Monday, November 26, 2012

Unrepentant Snark: Dear Civilians

--> Some musings directed towards civilians looking to book, hire, interview, solicit or otherwise interfere with stripperfolk, especially as the season of the holiday party once again closes in upon us, and based upon a decade of various communications received:

• Yes, admission to my show was $15. No, you cannot hire me to do that same act at your private party for that same $15.

• A producer is not a Rolodex; if you want her to “send a couple girls” to your party, you will pay a booking fee.

• Don’t ever ask a producer to “send a couple girls” to your party.

• Would you show up entirely alone at a stranger’s house because they ‘sounded nice in the email?’ Neither would we. This is why you pay for a handler.

• Would you show up at a stranger’s house with the blithe assumption that you’ll most certainly get paid after your performance? Neither would we. This is why you pay a deposit.

• Here’s a scenario:

“Hi there, Worker Bee, this is the Boss. We’d like you to go to a sales conference in Shanghai. It’s only two hours long, and since we’re such a benevolent and altruistic corporation we’re going to pay you a hundred dollars for that two hours. How’s that, huh? … What’s that? No, you’ll have to buy the plane tickets … No, no we won’t be compensating you for the 72 hours of travel time either. But a hundred dollars, huh? Can’t beat that.”

Geography is tricky, I know, but here’s a good rule of thumb: if we can’t take the subway home* after the gig - be it a private party or an out-of-town venue - then you’ll need to cover the travel expenses.

• Drink tickets are not currency and “the chance to hang out after the show with some really cool people” does not pay the rent.

• I’ve never understood the assumption that if someone is a good burlesque performer, they’ll also be good at “walkaround.” (Let’s face it, I don’t understand the concept of “walkaround” entertainment that isn’t actually doing something, like close-up magic or tarot readings or making balloon animals.) If someone can satisfactorily explain to me what about my stage performance as a stripping sandwich implies that I’ll be stellar at talking to guests at your party while wearing a sexy devil tail then I’ll … go to your sales conference in Shanghai.

• It’s just great that you’re part of a small and wildly unsuccessful theatre company - and it’s really neat that along with your aggressive IndieGo-go campaign and asking your aunts and cousins for non-tax-deductible donations to produce your site-specific all-female free-verse adaptation of Death Of A Salesman, you’ve decided to put together a super-fun benefit with all kinds of wacky acts and some great raffle prizes from the yoga studio downstairs and five-dollar-a-glass-suggested-donation pink wine, and as a fellow artist you just know I’d jump at the networking opportunity of performing three numbers for free on a Saturday night in a warehouse in Bushwick, because I’ll have a great time hanging out and mingling afterwards and supporting the arts. Really. That’s just swell.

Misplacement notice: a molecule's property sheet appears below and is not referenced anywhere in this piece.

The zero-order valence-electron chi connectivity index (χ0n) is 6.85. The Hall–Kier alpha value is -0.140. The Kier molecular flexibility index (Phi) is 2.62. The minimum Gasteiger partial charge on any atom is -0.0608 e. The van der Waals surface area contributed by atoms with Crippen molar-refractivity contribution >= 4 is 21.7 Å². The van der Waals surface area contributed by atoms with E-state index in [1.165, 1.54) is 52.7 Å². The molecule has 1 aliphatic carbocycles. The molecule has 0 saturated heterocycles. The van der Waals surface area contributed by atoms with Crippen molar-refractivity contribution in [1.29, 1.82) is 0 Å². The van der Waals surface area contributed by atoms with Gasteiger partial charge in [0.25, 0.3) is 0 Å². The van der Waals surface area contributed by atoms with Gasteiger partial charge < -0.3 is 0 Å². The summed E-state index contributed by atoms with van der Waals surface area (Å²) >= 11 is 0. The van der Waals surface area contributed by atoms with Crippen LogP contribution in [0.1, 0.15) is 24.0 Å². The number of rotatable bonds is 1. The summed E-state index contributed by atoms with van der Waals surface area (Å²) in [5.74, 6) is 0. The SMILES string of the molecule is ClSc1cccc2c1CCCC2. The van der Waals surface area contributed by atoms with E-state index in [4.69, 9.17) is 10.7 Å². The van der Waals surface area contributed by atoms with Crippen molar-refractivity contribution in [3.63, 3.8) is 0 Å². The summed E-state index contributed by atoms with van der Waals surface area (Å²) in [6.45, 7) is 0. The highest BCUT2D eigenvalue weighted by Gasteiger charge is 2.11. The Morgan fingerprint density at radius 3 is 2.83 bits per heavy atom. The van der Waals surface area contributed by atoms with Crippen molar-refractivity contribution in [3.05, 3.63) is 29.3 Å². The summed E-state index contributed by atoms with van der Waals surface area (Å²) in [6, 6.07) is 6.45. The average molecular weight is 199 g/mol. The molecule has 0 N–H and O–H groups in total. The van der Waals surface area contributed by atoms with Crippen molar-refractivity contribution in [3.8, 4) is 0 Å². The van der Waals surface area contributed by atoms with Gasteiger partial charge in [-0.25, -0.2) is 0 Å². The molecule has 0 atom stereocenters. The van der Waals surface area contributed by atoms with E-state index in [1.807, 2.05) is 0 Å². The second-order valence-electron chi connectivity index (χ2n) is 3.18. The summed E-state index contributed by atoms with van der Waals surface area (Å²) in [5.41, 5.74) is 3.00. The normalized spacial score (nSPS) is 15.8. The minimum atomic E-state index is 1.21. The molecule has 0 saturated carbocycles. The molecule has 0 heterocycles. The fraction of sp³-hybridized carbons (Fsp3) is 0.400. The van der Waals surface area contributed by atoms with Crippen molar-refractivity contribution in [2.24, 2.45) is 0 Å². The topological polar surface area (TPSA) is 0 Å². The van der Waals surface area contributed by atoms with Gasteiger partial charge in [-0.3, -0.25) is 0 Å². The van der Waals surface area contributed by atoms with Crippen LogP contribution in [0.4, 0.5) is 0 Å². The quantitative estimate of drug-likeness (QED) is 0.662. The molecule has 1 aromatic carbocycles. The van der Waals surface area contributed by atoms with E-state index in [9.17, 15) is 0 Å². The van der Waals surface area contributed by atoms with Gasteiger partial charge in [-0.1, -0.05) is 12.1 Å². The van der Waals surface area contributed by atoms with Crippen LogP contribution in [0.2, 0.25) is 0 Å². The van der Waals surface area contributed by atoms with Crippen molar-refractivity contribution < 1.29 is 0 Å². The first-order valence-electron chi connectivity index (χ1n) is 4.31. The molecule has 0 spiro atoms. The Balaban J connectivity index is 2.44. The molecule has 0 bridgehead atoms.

• Before you hit ‘send,’ glance over that email and see if it anywhere contains the phrase “no pay but opportunity for exposure.” Now replace that with “I will skull-fuck your grandmother’s corpse in the middle of the kids’ table during your next Thanksgiving dinner,” and decide if you still want to send it.

• Yes, I am an experienced and skilled professional in my chosen field. No, you cannot “pick my brain for a couple of hours” over a cup of coffee.

• Once upon a time the public school system taught things like elocution and correspondence. We had typing classes and practiced business interviews and learned how to tuck in our shirts. And then they invented the internet and everything went completely to hell.

Here’s a sample cold email, just to prove that it can still be done correctly:

“Hello Ms Performer;

I am putting together a holiday party for my office that will take place at a Midtown restaurant on the night of Friday, December 17th. We’re interested in booking a classic burlesque act as part of the evening’s entertainment, and I’m writing to inquire about your rates and availability. Please feel free to call or email me at your convenience, and I’ll be happy to answer any questions you might have as well. I look forward to speaking with you.

A. Reasonable Request”

And here’s an actual FaceTube message I (and, apparently, more than a few other performers) received some little while ago:

“i need a show this Tuesday with 3-4 girls. can you swing it? 10pm show”

I would hope that my 8th grade Business Practices teacher is not required to explain this one.

* I’ve heard that in some parts of the world private citizens actually own their own automobiles, though I don't entirely believe this. The premise is the nonetheless the same.

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